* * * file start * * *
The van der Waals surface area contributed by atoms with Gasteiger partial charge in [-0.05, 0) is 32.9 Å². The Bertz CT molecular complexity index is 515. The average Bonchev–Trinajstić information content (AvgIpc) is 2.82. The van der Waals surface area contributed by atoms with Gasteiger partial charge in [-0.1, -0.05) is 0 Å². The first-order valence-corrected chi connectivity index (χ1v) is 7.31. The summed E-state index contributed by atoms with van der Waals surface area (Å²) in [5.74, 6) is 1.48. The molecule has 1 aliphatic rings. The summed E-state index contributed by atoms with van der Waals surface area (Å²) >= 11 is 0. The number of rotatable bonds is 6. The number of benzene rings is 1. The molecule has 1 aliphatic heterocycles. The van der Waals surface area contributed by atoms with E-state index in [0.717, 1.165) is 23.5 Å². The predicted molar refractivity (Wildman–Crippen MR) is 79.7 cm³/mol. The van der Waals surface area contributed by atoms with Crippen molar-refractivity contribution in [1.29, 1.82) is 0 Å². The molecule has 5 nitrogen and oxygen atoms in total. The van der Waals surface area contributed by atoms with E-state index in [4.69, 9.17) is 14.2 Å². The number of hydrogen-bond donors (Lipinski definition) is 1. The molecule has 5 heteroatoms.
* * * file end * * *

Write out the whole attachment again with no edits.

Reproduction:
The van der Waals surface area contributed by atoms with Gasteiger partial charge in [-0.05, 0) is 32.9 Å². The Bertz CT molecular complexity index is 515. The average Bonchev–Trinajstić information content (AvgIpc) is 2.82. The van der Waals surface area contributed by atoms with Gasteiger partial charge in [-0.1, -0.05) is 0 Å². The first-order valence-corrected chi connectivity index (χ1v) is 7.31. The summed E-state index contributed by atoms with van der Waals surface area (Å²) in [5.74, 6) is 1.48. The molecule has 1 aliphatic rings. The summed E-state index contributed by atoms with van der Waals surface area (Å²) >= 11 is 0. The number of rotatable bonds is 6. The number of benzene rings is 1. The molecule has 1 aliphatic heterocycles. The van der Waals surface area contributed by atoms with E-state index in [0.717, 1.165) is 23.5 Å². The predicted molar refractivity (Wildman–Crippen MR) is 79.7 cm³/mol. The van der Waals surface area contributed by atoms with Crippen molar-refractivity contribution in [1.29, 1.82) is 0 Å². The molecule has 5 nitrogen and oxygen atoms in total. The van der Waals surface area contributed by atoms with E-state index in [4.69, 9.17) is 14.2 Å². The number of hydrogen-bond donors (Lipinski definition) is 1. The molecule has 5 heteroatoms.